Silent Documentaries after World War I

Silent Documentaries after World War I
Ponting and Curtis were pioneers of the modern documentary. The lecture format
they perfected became the most successful model for presenting documentary material
during the silent film era. Brownlow (1978) called it an “alternative cinema.” To avoid
using the term lecture, Burton Holmes, one of the earliest in the business, coined the
word travelogue. He filled halls of 2,000 people at a time, paying $2 a head. Lowell
Thomas gained a world reputation for his presentations on Palestine and Lawrence of
Arabia, filmed during the war. He performed at London’s Covent Garden and Albert
Hall, introduced by the band of the Welsh Guards. In the sound era his voice alone could
sell a picture. In 1922 and in 1924, Captain Noel, an experienced traveler in Tibet, was
hired by the Royal Geographical Society to film British attempts to climb Everest. With
the first, Climbing Mount Everest, Noel booked the same hall as Ponting had used, until
the movie trade realized the film would make money and put it on commercial release.
The second, The Epic of Everest, was a triumph of high mountain photography.

member of the expedition caught a tantalizing glimpse of the climbers George Mallory
and Andrew Irvine moving upward some distance from the summit. The two were never
seen alive again. The film was seen by over a million people in Britain and North
America (Brownlow 1978).
World War I, however, had crippled the French and weakened the British film
industries leaving Hollywood as the dominant film producing center in the world. To win
commercial distribution in America feature length nonfiction films had to appeal to
movie theater audiences looking for entertainment.
Robert Flaherty’s Nanook of the North (1922) is often cited as being the first to
succeed in this way, though the claim is questionable. One the first 25 films listed by the
Library of Congress as part of the national heritage, Nanook of the North is universally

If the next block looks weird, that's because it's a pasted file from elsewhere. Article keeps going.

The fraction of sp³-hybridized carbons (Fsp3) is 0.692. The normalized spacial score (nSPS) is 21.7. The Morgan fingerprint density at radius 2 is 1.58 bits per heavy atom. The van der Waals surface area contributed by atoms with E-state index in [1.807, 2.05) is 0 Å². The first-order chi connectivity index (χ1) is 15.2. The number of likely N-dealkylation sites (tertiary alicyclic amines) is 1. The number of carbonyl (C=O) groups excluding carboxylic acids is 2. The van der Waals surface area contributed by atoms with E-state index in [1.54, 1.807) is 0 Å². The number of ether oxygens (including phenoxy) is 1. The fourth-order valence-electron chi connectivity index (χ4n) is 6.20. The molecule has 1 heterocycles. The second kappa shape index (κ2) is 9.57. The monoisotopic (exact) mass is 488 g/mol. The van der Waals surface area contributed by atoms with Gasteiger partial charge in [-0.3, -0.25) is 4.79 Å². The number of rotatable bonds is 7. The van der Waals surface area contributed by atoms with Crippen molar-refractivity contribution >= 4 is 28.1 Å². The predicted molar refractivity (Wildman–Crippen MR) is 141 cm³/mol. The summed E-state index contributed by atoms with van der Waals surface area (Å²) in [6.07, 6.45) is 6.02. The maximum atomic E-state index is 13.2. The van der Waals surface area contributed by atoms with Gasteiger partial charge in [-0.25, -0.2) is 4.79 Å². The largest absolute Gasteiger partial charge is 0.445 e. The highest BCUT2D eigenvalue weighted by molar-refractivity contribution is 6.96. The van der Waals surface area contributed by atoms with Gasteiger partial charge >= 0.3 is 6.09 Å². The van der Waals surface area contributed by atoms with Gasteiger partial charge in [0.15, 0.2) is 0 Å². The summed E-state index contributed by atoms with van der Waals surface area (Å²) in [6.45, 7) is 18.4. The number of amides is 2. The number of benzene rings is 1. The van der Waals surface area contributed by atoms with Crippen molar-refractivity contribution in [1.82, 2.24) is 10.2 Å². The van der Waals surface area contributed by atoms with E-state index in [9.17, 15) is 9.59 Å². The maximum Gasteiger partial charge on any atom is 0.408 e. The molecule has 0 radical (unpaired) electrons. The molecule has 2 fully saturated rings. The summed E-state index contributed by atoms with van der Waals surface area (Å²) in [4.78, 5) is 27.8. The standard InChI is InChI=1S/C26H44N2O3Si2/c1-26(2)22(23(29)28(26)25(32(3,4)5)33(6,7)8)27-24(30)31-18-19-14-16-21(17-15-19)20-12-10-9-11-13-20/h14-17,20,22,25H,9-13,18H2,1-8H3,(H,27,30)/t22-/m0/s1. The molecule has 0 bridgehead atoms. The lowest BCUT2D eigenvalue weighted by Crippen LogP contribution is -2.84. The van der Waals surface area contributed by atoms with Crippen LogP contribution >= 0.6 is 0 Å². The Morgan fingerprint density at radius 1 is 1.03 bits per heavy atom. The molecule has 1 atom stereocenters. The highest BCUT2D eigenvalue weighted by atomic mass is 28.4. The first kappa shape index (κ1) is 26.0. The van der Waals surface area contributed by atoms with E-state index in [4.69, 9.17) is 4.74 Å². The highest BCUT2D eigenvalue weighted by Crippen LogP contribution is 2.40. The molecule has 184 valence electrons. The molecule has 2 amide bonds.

recognized as a film classic. But its documentary claims are less certain. While it appears
to depict the actual life of a real family of Inuit Eskimos living in the Hudson Bay region
in northern Canada, it was a fictionalized version of a life that Flaherty imagined had
existed many years earlier. The names Flaherty gave to his characters were film names
only, the activities they took part in were staged, and nothing at all is learned from the
film about existing conditions for the people among whom Flaherty lived when he was
making the film.
Flaherty began his career in Canada exploring for iron ore deposits in the north
for his employer, Sir William MacKenzie. He had grown up with a still camera which he
used for portraits and to document geological formations he encountered. For an
expedition he planned to Hudson Bay in 1913 he added a motion picture camera to his
equipment, filming Inuit activities on Baffin Island. He showed this film, together with
photographs and Inuit drawings, in lectures he gave in Toronto in April 1915. Unable to
sell his film, Flaherty returned to Hudson Bay for further prospecting and more filming.
As Flaherty later described it, all of this documentary material, except a work print, went
up in smoke when the negative he was preparing to send to New York caught fire.
The year 1921 found Flaherty without a job and without career prospects.
Lecturing with his surviving work print had proved unrewarding. His fortune turned
when the French fur company Revillon Frères agreed to finance a new trip to Hudson
Bay to make a new film that would help promote the fur company.
The outcome of this project, which took Flaherty a year, was Nanook of the
North. At first Flaherty had difficulty finding a distributor, but eventually Pathé took it
on. The film was a success, establishing Flaherty’s reputation world-wide. In a series of
beautifully executed vignettes, he portrayed what purported to be typical activities in the
annual life of the Inuit - fishing, hunting, trapping, sledding, building igloos. Its intimate
images of Nanook and his pretended family acquired a kind of mythic status wherever the
film was shown.
On the strength of Nanook of the North, Jesse Lasky of Famous Players–